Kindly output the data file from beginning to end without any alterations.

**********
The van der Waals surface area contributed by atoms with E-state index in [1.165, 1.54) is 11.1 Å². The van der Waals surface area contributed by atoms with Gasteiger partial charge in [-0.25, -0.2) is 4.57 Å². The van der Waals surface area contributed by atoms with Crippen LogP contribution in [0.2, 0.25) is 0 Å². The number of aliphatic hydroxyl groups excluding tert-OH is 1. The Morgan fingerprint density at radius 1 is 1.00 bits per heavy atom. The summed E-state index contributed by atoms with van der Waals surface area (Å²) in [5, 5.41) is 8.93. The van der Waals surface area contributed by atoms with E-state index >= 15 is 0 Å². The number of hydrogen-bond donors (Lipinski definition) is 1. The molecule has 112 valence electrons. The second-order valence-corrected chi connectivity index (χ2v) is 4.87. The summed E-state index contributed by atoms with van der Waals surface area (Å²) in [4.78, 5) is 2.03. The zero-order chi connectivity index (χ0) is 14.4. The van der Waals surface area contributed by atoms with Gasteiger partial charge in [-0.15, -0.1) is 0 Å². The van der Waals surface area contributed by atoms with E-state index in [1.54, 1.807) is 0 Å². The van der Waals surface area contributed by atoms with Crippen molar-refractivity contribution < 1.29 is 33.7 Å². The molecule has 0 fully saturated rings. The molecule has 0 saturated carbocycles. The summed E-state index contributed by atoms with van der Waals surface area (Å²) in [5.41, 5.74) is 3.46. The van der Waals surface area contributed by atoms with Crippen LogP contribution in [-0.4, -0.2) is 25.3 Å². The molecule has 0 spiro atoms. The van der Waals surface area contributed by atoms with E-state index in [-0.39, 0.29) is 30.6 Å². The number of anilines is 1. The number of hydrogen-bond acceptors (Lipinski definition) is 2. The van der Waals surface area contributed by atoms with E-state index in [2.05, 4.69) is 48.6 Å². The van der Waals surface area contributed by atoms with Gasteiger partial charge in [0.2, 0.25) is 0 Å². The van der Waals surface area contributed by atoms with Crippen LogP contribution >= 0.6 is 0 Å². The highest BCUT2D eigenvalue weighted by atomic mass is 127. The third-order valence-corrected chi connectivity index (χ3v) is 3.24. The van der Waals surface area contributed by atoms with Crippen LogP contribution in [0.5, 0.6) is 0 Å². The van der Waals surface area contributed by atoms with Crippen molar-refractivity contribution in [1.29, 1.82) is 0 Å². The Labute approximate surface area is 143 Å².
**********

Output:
The van der Waals surface area contributed by atoms with E-state index in [1.165, 1.54) is 11.1 Å². The van der Waals surface area contributed by atoms with Gasteiger partial charge in [-0.25, -0.2) is 4.57 Å². The van der Waals surface area contributed by atoms with Crippen LogP contribution in [0.2, 0.25) is 0 Å². The number of aliphatic hydroxyl groups excluding tert-OH is 1. The Morgan fingerprint density at radius 1 is 1.00 bits per heavy atom. The summed E-state index contributed by atoms with van der Waals surface area (Å²) in [5, 5.41) is 8.93. The van der Waals surface area contributed by atoms with E-state index >= 15 is 0 Å². The number of hydrogen-bond donors (Lipinski definition) is 1. The molecule has 112 valence electrons. The second-order valence-corrected chi connectivity index (χ2v) is 4.87. The summed E-state index contributed by atoms with van der Waals surface area (Å²) in [4.78, 5) is 2.03. The zero-order chi connectivity index (χ0) is 14.4. The van der Waals surface area contributed by atoms with Gasteiger partial charge in [-0.15, -0.1) is 0 Å². The van der Waals surface area contributed by atoms with E-state index in [1.54, 1.807) is 0 Å². The van der Waals surface area contributed by atoms with Crippen molar-refractivity contribution < 1.29 is 33.7 Å². The molecule has 0 fully saturated rings. The molecule has 0 saturated carbocycles. The summed E-state index contributed by atoms with van der Waals surface area (Å²) in [5.41, 5.74) is 3.46. The van der Waals surface area contributed by atoms with Crippen LogP contribution in [-0.4, -0.2) is 25.3 Å². The molecule has 0 spiro atoms. The van der Waals surface area contributed by atoms with E-state index in [-0.39, 0.29) is 30.6 Å². The number of anilines is 1. The number of hydrogen-bond acceptors (Lipinski definition) is 2. The van der Waals surface area contributed by atoms with E-state index in [2.05, 4.69) is 48.6 Å². The van der Waals surface area contributed by atoms with Gasteiger partial charge in [0.2, 0.25) is 0 Å². The van der Waals surface area contributed by atoms with Crippen LogP contribution >= 0.6 is 0 Å². The highest BCUT2D eigenvalue weighted by atomic mass is 127. The third-order valence-corrected chi connectivity index (χ3v) is 3.24. The van der Waals surface area contributed by atoms with Crippen LogP contribution in [0.5, 0.6) is 0 Å². The van der Waals surface area contributed by atoms with Crippen molar-refractivity contribution in [1.29, 1.82) is 0 Å². The Labute approximate surface area is 143 Å².